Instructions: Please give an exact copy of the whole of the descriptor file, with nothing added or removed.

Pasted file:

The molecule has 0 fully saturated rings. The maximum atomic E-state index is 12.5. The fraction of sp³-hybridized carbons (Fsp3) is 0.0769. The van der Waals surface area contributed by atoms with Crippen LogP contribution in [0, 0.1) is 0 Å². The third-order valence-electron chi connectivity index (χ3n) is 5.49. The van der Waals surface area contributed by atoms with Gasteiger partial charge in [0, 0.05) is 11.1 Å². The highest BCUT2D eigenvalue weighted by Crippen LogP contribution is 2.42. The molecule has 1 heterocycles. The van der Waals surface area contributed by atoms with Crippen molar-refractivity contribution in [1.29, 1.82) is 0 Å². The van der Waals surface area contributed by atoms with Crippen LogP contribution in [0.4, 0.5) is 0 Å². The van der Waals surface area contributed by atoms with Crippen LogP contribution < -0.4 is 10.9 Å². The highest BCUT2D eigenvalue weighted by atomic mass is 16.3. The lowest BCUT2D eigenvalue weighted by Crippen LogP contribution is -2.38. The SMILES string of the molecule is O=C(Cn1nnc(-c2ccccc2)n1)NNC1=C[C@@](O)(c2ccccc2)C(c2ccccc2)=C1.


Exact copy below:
The molecule has 0 fully saturated rings. The maximum atomic E-state index is 12.5. The fraction of sp³-hybridized carbons (Fsp3) is 0.0769. The van der Waals surface area contributed by atoms with Crippen LogP contribution in [0, 0.1) is 0 Å². The third-order valence-electron chi connectivity index (χ3n) is 5.49. The van der Waals surface area contributed by atoms with Gasteiger partial charge in [0, 0.05) is 11.1 Å². The highest BCUT2D eigenvalue weighted by Crippen LogP contribution is 2.42. The molecule has 1 heterocycles. The van der Waals surface area contributed by atoms with Crippen molar-refractivity contribution in [1.29, 1.82) is 0 Å². The van der Waals surface area contributed by atoms with Crippen LogP contribution in [0.4, 0.5) is 0 Å². The van der Waals surface area contributed by atoms with Crippen LogP contribution < -0.4 is 10.9 Å². The highest BCUT2D eigenvalue weighted by atomic mass is 16.3. The lowest BCUT2D eigenvalue weighted by Crippen LogP contribution is -2.38. The SMILES string of the molecule is O=C(Cn1nnc(-c2ccccc2)n1)NNC1=C[C@@](O)(c2ccccc2)C(c2ccccc2)=C1.